The Courier News from Blytheville, Arkansas on January 26, 1955 · Page 6
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The Courier News from Blytheville, Arkansas · Page 6

Blytheville, Arkansas
Issue Date:
Wednesday, January 26, 1955
Page 6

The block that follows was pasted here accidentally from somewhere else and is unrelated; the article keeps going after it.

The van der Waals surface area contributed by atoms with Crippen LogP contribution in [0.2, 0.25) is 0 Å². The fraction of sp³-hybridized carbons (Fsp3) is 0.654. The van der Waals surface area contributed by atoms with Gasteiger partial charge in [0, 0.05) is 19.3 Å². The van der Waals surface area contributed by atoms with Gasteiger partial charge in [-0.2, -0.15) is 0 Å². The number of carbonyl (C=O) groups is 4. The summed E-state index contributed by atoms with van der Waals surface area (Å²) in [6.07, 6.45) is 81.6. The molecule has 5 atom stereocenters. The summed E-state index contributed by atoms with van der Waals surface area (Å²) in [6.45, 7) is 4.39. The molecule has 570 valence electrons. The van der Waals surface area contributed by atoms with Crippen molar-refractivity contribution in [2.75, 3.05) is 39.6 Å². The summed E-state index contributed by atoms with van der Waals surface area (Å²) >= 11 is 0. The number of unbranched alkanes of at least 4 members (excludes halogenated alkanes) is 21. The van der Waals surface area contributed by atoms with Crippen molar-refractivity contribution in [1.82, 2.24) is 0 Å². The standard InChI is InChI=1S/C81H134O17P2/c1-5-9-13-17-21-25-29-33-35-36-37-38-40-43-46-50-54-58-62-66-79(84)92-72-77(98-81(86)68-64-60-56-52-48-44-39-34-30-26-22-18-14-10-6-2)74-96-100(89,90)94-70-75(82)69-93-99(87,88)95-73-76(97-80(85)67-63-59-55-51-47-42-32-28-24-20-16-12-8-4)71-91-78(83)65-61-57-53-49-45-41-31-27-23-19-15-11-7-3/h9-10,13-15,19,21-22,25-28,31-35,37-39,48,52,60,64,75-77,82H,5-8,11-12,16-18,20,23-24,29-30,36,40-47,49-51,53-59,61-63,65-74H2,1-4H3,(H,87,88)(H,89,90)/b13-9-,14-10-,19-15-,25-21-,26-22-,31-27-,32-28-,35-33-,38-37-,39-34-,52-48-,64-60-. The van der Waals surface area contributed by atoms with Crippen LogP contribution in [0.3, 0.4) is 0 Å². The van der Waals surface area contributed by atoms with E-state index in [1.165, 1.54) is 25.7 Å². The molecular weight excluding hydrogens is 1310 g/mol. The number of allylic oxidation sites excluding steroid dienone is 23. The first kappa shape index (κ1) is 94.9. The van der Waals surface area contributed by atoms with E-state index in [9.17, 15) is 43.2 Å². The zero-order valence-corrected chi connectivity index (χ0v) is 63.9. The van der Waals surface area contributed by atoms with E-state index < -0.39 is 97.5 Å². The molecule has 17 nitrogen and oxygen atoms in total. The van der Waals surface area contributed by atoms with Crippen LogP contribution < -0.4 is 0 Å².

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PAGE SIX BLYTHEVILLE (ARK.) COURIER NEWS WEDNESDAY, JANUARY 26, 1956 THE BLYTHEVILLE COURIER NEWS TKI COURIER NEWS CO. • H. W. HAJNE6, Publisher HARRY A. HAINES, Editor, Assistant Publisher PAUL D. HUMAN, Advertising Manager Sol* Nt>tloo«l Advertising Representative!: Wallio Wltmer Co., New York, Chicago, Detroit, Atlant*. Uemphli. Entered u second class matter at the post- office at Blythevllle, Arkansas, under act of Contre», October 9, 1917. Member of The Associated Press SUBSCRIPTION RATES: By carrier in the city of Blythevllle or any suburban town where carrier service Is maintained, 25c per week. By mail, within a radius of 50 miles, $5.00 per year, $2.50 for six months. $1.25 for three months; by mail outside" 50 mile zone, $12.50 per year payable In advance. Meditations Slnr praiit* to God, sln» praises: sing praisej unto our Hint, ilm praise*. — Psalms 47:6. * * * ' God sent His singers on earth With songs of gladness and mirth That they might touch the hearts of men And bring them back to Heaven again. — Longfellow. Barbs A writer says .love is a disease, like measles or whooping cough. Sometimes alimony is the doctor bill. * # * With juvenile delinquency on the increase, what we need now la garages with woodsheds attached, • * * A California plumber collected a bill nine years old — proving they don't forget everything. » * * To stop hunger, a jungle tribe in Africa chews Ml strands of rubber. Sounds kinda crude to i». # # # Ju»t turn the kids loose in anybody's house if you want to find out they're rip, tearing little youngsters. Too Early to Judge There is no doubt that UN Secretary General Dag Hammarskjold returned from Peiping unaccompanied by the 11 imprisoned American fliers. But to describe his mission to Red China therefore as a "failure" is perhaps considerably premature. Senator Knowland, the Republican minority leader, nevertheless has so characterized it. He complained, too, that a "massive propaganda build-up is taking place to silence those who would analyze the facts" of Hammarskjold's visit. The senator hardly can be expected to have this latter comment taken seriously, since Americans don't silence easily. To help prove it, let's do a little analyzing of this matter ourselves. Over the postwar years, we've seen * a good many examples of the way the Communists operate when they are illegally holding citizens or soldiers of free world countries. Never do they release their prisoners promptly upon receipt of the first protests or feelers. To do so would be not only to lose serious face before the world, but to sacrifice any propaganda advantage they fancied would accrue from the original act of imprisonment. Consequently, there was no real prospect that Hammarskjold would speedily arrange the 11 fliers' release in a single negotiation at Peiping. The best hope was that he would learn the Reds' terms, and that they would not be so impossible as to close out further dealing on the issue. From the statements of Hammar- skjold and UN Ambassador Lodge since the former's return to UN headquarters, we are given to understand there is genuine reason to be hopeful of the fliers' ultimate release. To be sure, some accounts have it that Chinese Premier Cliou En-lai wants to link freedom for these prisoners with such major questions as removal of the U. S. 7th Fleet from Fonnosan waters, admission of Red China to the UN, and thawing of Chinese funds officially frozen in the United States.--.-. Obviously, American attitudes and policies are dead Set against either letting Communist China into the UN or pulling out the fleet. Lodge and Ham- marskjold certainly know this, and could not be founding their hopes of freedom for the fliers on any trade affecting these issues. Whether they Imagine the matter of the fundh, or some other factors, might provide the clue to finally successful negotiation*, no outsider can now say. But surely, in the light of the history of other cases like that of Robert Vogeler ip Hungary, we must recognize that we are nowhere near exhausting the devices of negotiation which might prove out. Inevitably, dealings of this kind are delicate, painstaking, and excruciatingly slow. Occasional public prodding can be helpful. But past evidence suggests that impatient bombast and threat only puts off the day when wrongfully imprisoned men shall walk free. This May Hurt First the United States slapped stiff travel controls on Russians residing in the United States. Now the State Department is going to,impose a ban on use of comeras here by Soviet citizens. The avowed purpose of all this is to get Russia to ease similar restrictions on Americans living in the Soviet Union. It's not that we want to make it easier for our citizens to spy on a potential enemy. We simply want the privileges of normal movement and observation. The privileges are among the clear advantages of maintaining diplomatic relations and attempting to stimulate reasonable good will between two peoples. Without them, we are sorely handicapped. Perhaps the camera ban will do the trick. We have a feeling that Russians, like the Japanese before World War II, are ready to photograph everything we have — right down to the Civil War cannon parked on the courthouse lawn. This thing may really hurt. VIEWS OF OTHERS Want A New Calendar? Governments of the world have until next May to present their views on a proposal to adopt the World calendar, which is a 12-month, equal quarter plan being advocated to end the "waste, confusion and expense" of the present Gregorian calendar. The new calendar was first proposed by an Italyian priest back in 1834, and its consideration now is being pushed in the U. N. by the government of India over the opposition of the United States and Great Britain. Soviet Russia and France are other major gov-- ernments favoring the reform. In the new calendar, every year would be exactly the same. Each month would have 28 weekdays. January, April, July and October would have 31 days, including five Sundays (and each would have a Friday the 13th). The other months would have 30 days, with four Sundays. The 365th day would be "Worldsday," tagged on to the end of the year after Dec. 30. Leap Year Day would come after June 30 every fourth year. Holidays and birthdays would be on the same day of the week every year. Persons of the present generation born on March 31, May 31, or Aug. 31 would lose their birthdays. Those born on Dec. 31 could celebrate on "Worldsday," and those born on Feb. 29 would have a birthday every year. The new calendar would play havoc with the calendar-making business, of course. Other businesses, such as insurance and bonds, would be having "date" difficulties for years to come. Some business leaders in the railroad, banking and department-store fields are said to favor the reform, but "mass popular support," on which adoption of a new calendar supposedly depends, obviously does not prevail as yet. — Lexington (Ky.) Herald. Tuskeegee's Report For many years, Tuskeegee Institute, a Negro school in Alabama, released an annual report on "lynchings" during the preceding year. The report served only to emphasize that, despite a few trumped-up cases included in it, "lynching" was a virtually exlinct crime. Last year Tuskeegee admitted that fact by saying it would discontinue the lynching report and would submit Instead a periodic appraisal of race relations. The latest report is a peculiar one in that it hails the Supreme Court's "legislative" ruling outlawing public school segregation as a step toward allowing individual freedom in working out race relations. The Supreme Court's decision of course is nothing of the kind. It is simply an unconstitutional intervention, of the high court into the affairs of the individual states. Instead of permitting Individual freedom, the Supreme Court order is a new restriction which threatens to hinder rather than improve race relations, which have hud a long record of steady improvement. Incidentally, there were no lynchings in 1954. — Chattanooga News-Free Press. SO THEY SAY We do not necessarily seek the biggest nir force in the world, but we do want the best nnd the most powerful. — Defense Secretary Wilson. The truth is so plain and simple thnt it seems as If governments must In time become aware of H: the Communist nnd non-Communist worlds crm live together or die together. — Philosopher Berlnind Russell. Mftny people have told me what to do ~- fif- terwiird. — Harry Truman on Mcond*gueRBtng. 'Oh, No!" Peter Ed son's Washington Column- Proving Patronage Abuses by G OP Would Be Rather a Difficult Task WASHINGTON —(NEA)— Re- aublican National Committee head- [uarters thinks the Democratic congressional investigators will have a hard time digging up any convincing evidence of GOP patronage abuses. This won't be because the evidence has been covered up, say the Republicans, but because the evidence isn't there. Frankly, they admit they haven't done a very good job of replacing Democratic officeholders In government with Republicans. Estimates have been made that out of the 2,500,000 government civilian employees, the Republicans in two years in office have been able to place only about 2500 members of their party in key jobs. Chauncey Robbins, who has been ,n charge of the personnel division at Republican National Committee headquarters in Washington for the past year, says he has no idea where this 2500 number came from. He has no central file of job placement cards to ?ho\v whether this number Is right or wrong, high or low. As an example of what he has been up against In trying to place deserving Republicans in government jdbs, Mr. Robbins points to the 40 top personnel officers in U.S. agencies. These are the people who supervise government hir- ng. Only eight' of them are Re- sublicans. One was appointed in President Taft's administration, four in Hoover's and three in Eisenhower's. All of the 40 are covered by Civil Service regulations and can't be budged. Republican National Committee headquarters has tried to establish one top policy official at the assistant secretary level to oversee personnel appointments. This official was supposed to/ be contact man for GOP headquarters, notifying the Republican high command of vacancies and insuring the party command that only Republicans got the policy-making jobs. Former Congressman Ross Rizley of Oklahoma had such a perso/mel policy job as Assistant Secretary of Agriculture. He has now resigned. It was his experience that in too many cases, agency heads picked out the man they wanted for a particular job, then put the pressure on the Republican political organization to okay him. This Is the exact reverse of the way a smooth-running political job-placing machine should work. The old-time political patronage system was supposed to work by first listing the people who wanted a job, then finding something for them to do. The trouble with that today is that many political job seekers want jobs that don't exist. They are not qualified for the jobs that do exist. The government could use 2000 trained stenographers any time. It always needs doctors and trained technicians. But to qualify the Doctor Says — Written for NEA Service By EDWIN P. JORDAN, M. D. "My husband," writes Mrs. P., "had a coronary thombosis which suspicion. Anyone who suffers in this manner should immediately stop what he is doing, lie down the doctor said was a mild tack. I know before this happen-j and seek the advice of a physi- ed he was working at too many I clan whose experience and spe- other jobs besides his regular one I cial equipment should make the and always feJt tired. IK there any i diagnosis. possible way to prevent a repeti- Once n coronary thombosis has This is a fairly common story. been diagnosed a period of rest in bed is generally considered Although an attack of coronary j advisable. After recovery from thrombosis (or coronary occlu- j ihe acute difficulty the resumption sion. as it is sometimes called)! of activity and exercise can be frequently comes on suddenly i undertaken in most cases .but how without any .warning or immecl- j rapidly and how much must be lately pre-existing exertion or i carefully outlined, since the de- strain, many of those who suffer j ^ree of injury to the heart varies an attack give a history of having j from person to person. Almost al- ovenvorkeci for a long period of j ways, however, it is safe to say time; also they may have been • that the resumption of physical through a period of exceptional' activity must be begun slowly and worry and frustration. < increased with care. There is no single guaranteed Both victims of a coronary way to prevent a future attack thrombosis and their families n Mrs. P.'s husband. There is, j sometimes become exceedingly however, a good chance that if he 1 alarmed by an attack, particular- akes this as a warning to avoid overdoing either physically or mentally in the future he may avoid other attacks. A lot depends on his behavior, how well he fol- oivs the directions of his physician and on his age. It is well to point out some other things about this common disorder. A few people die suddenly ronx. it but ninny more have had i\t lenst one attack of coronary hombosis from which they have made good recoveries, even in some instances to resuming full activity. It was quite frequent years ago o mistake an attack of coronary hombosis for acute indigestion. )vcn today there is an occasional ly because they have heard of sudden fatal . results. As pointed out earlier, this does happen, but a much larger number of people have attacks and recover, some of them to a remarkable degree. • JACOBY ON BRIDGE This Play Looks Easier Than It Is By OSWALD JACOBY Written for NEA Service You might think thnt South would hnvc a very cnsy time icrson who develops severe sncl- j making game at no-trump with 18 points In his own hand nnd 12 den pain in the chest which may n p may liot exlond down (lie left irm into the neck, or elsewhere nnd yet to ignore this warning iipn. There are other conditions, of :ourse. which ran be confused vlth it, but piim. lo«elher with Mrtness of t*:T; i( li find if fntntness, 's points In the dummy. As a rule, I need hnrclly point out, a part- nrjrshlp total of 26 points Is enough to yield n satlKlnctov^ play for Ktime. As It turned out, however, South hntl to play the hand with pirnnt cnre to mnkc his nine tricks. to nrnmrl West opened the Jack cX for these jobs, applicants have to pass Civil Service examinations and get their names placed on the register. If there are no names on a register for any job classification, and there is a vacancy, the Civil Service Commission will authorize any government agency to hire anyone it can find to fill It. This is known as Section 303 authority. There were about 65,000 of these 303 jobs filled In the last fiscal year, according to Civil Service records. But Republican headquarters in Washington says it has no idea where these Jobs were, or whether they were filled by Republicans. The reason is that the local hiring offices don't report to Washington OOP headquarters on such things. There were some 35,000 people hired for a new census of agriculture. Most of these jobs listed only a few days. But many of those hired were Republicans. This temporarily satisfied local Republican machines that wanted a reward for faithful party workers. There' is still loud dissatisfaction, however, that the GOP has not been able to hand out more patronage. Fewer than 1800 postmasters were appointed last year. Even they had to pass examinations. It is assumed that most of the 100- odd U. S. attorneys, their marshals and deputies were Republicans. But even this is said to be peanuts as patronage. spades, and South had to make an important decision at the very first trick. He solved the problem correctly by putting up the king of spades at the first trick. South's reason for this unusual play was tha he wanted to be in dummy at the earliest possible moment in order towards his hand. When the low diamond was led from dummy at the second trick, VK5 « Q9532 WEST EAST *J 1(1984 A 7 532 ¥ Ay 10 9 T832 » 6 « A 1087 41076 485 SOUTH (D) 4AQ VQ764 ,»KJ4 4AQS4 North-South Vul. Smith Wort North ElM 1 N.T. Pass 3 N.T. Pass Pas« Pass Opening lead— 4 J East had to play low, for East would have given declarer, four diamond tricks by-,putting up his ace. South won the first diamond trick with the king and promptly returned « club to dummy's Jack in order to lead another diamond from the dummy. Once more East had to play low. and South was able to win with the Jack of diamonds. West discarded a club, and it was therefore clear that the diamonds could not be set up and run in time. By this time, however, South had stolen two diamond tricks. Since he could confidently count on winning two apadea and four clubs, he needed only one heart trick to assure the contract. Declarer therefore switched to hearts Immediately nnd thus made his nine tricks. South would have lost his contract If he had made the "natural" play of winning the first Mick In his hand ami leading the king or jack,of diamonds. Rant Erskirie Johnson IN HOLLYWOOD HOLLYWOOD —(NEA) — Behind the Screen: Somebody's always starting a fad in 1 Hollywood. Like a Mambo dancing party with real Mambos, for example Or hats in the shape of restaurants. There's been Gable and his turtle-neck sweaters and Garbo and her Empress Eugenie hats. Liberace helped popularize pink shirts and once upon a time Shirley Temple started a million kids performing to the tune of "On the Good Ship Lollipop." Lots of others, too. Now it's snuf sniffing. And don't sniff. I'm not kidding. Edmund ("The Egyptian") Purdom wants to revive the ancient custom. He's snuff-sniffing at Hollywood dinner parties "because I hate people who s^noke at the dinner table. Snuff is the answer. More people should try it." Well, I snif/ed some of Purdom's snuff at MOM the other day. Etiquette, you know. But snuff is terrible stuff, even when It's imported from England at $10 an ounce, and I see no hope for the revival of snuff-sniffinff. Particularly in Southern California where smog-sniffing keeps everyone's nostrils busy enough. Hollywood even insists Purdom said, "That's snuff, kid," when he filed suit for divorce from his Tita the other day. But that's snuff about snuff. SAN FRANCISCO attorney Melvin Belli's findings on the joint income taxes filed by Susan Hayward and Jess Barker will figure importantly In Barker's fight to stop Susan's divorce . . . Toll those bells or something. Mario Lanza lust started drawing a weekly salary from Warner Bros, for the forthcoming "Serenade." First time he's cashed studio checks since leaving MGM . . . Laurence Tierney, back on his good behavior, is trying for another movie comeback in "Girl Murdered," an independent flicker made without fanfare. Loquacious Vic Mature has his mouth taped shut by gangsters for a sequence In "Violent Saturday." "Maybe," he'i laying, "I h I • should happen to me more often." Overheard: "He's got a good head on his shoulders — but U'i a different one every night." A FEATURE FILM touching tie taboo-to-Hdllywood subject of dope addiction, "One Way Ticket," is due for national release soon. Anne Francis' hubby. Bam Price, produced . . . Jack Beutel, on the comeback trail as the star of "Mustang," has shed pounds and pounds. Looks like the slim youth of "The Outlaw." Richard Widmark, rumored In the mood to exit Hollywood before his Fox contract expired, has decided to stay on in movietown— as his own boss. He told me on the "Cobweb" set that lawyers are forming a corporation so he can star in his own fllmB. There may be legal action over Richard Burton's decision to star in "Alexander The Great" Instead of "Reach For the Sky," film biography of war ace Douglas Bader. British producer Daniel Angel claims a verbal contract for the latter film. Burt6n vows he never saw a script. A movie starlet thanked Jackie Gleason for a kiss. "Don't mention It," replied would have taken the ace of diamonds and cleared the spades. South would be able to win only two diamond tricks, which would give him only eight tricks. Before South could get a ninth trick the enemy would take three spade tricks and the two red aces. Jackie, "the preiiure w» all ITALIAN MOVIE QUEEN Ann* Magnani better run for shelter after popping off about amateur acting on "The Rose Tattoo" .set. Her hot wordage on the subject: "I have no patience with amateurs. I don't like to think of someone making play and fun of what real artists make their living from." It rhymes, Anna, but I say: "Let the amateurs have their fun, else where in 'ell will stars come from?" Short Takes: A pair of Jon Hall "Rarnar of the Jungle" telefilms will be hooked together for theater release . . . Liberace designed a projection room to be added to his home. In the shape of a piano? . . . Conrad Nagel is returning to the screen after a seven-year absence. He'll play Jane Wyman's middle-aged suitor in "All That Heaven Allows." Bob Waterfield nixed an offer to coach the Rams pro football team. Making more money as Jane Russell's partner in movie making . . . Gloria de Haven and ex-husband Marty Kimmel are still ' dating. No reconciliation, though. Today's headlines in film: Clark Gable's "Soldiers of Fortune',' ii all about U. S. attempts to free GI's held by Chinese Reds. TV News 'Press Still Top Interview Program By WAYNE OLIVER NEW YORK (/P^Meet the PreM rontinues to set the pace for television interview programs with IU provocative questioning of lt« guests. Democrats or Republican, liberal or conservative, the jjuesU are put on the spot for straight answers to questions they might like to avoid, but would look evasive tf they did. The answer to the success of the NBC program appears to He la producer Lawrence Spivak's format. He always has three topflight professional newsmen as fellow panelists. They arc veteran* of the rough and tumble news conferences which Meet the Press was devised to simulate, and regardless of their personal views they fire away with searching questions designed to get at the facts. The result Is that Meet the Frea* often develops major news in Ita own right. Spivak, himself n former magazine publisher, wisely avoids monopolizing the questioning buC he does keep It on track. And when he tackles a point, he holds on with bulldog tenacity until the interviewee either gives a direct answer or refuses to do so. The program has been Singularly free of charges of partisan bias, due in large measure to the careful balance of the panel and the wtd« range in selection of guests. Afterthoughts— Gloria Vanderbilt may In tlmo become a fine actress, but thera was little to Indicate it in her appearance on Comedy Hour Sunday night. Dagmar, who had that forward look long before an auto manufacturer adopted the slogan, suba for vacationing Jan Murray on ABC-TV's Dollar a Second Friday night. Set the Table Answer to Previous Puzzl* ACROSS 1 Coffee container 4 tureen 8 shaker 12 Individual 13 Sea eagle 14 Exchange premium 15 Girl's name 16 Straightnesi 18 Places 20 Relaxes DOWN 1 Fuel 2 Cancel 3 Not warlik« 4 Chairs 5 Heraldic band 6 Concord 7 Girl's nickname 8 Philippine island 9 Eras 10 Mark II 27 Requests 28 Soon 29 Impudent 31 What you do 21 Abstract being 11 Small children when you 22 Above '24 Mix cake batter 26 City in Oklahoma 27 Semi-liquid food 30 Roots 32 Calm 34 Russian city 35 Newspaper executive 36 Before 37 Obtains 30 Measure for milk 40 Demised 41 Permit 42 Cigaret remainder 45 Atom bomb necessity 49 Hired for exclusive UM 51 Mouths 52 Shape 53 Ring out 54 Seine 55 Female sheep (pl.) 56 Unoccupied 57 Took place «t the table 17 Required 19 Poker stakes 23 Clamps 24 Piece of food should do 25 Persian prince 38 Journeyed 26 Natural fat 40 Droves 41 Serving spoon 42 Peak 43 Display 44 and hearty leave the table 46 Actual 33 What fruil 47 Plastic and vegetables ingredient 48 Matthew'i nickname 50 On (prefix) 50 W VI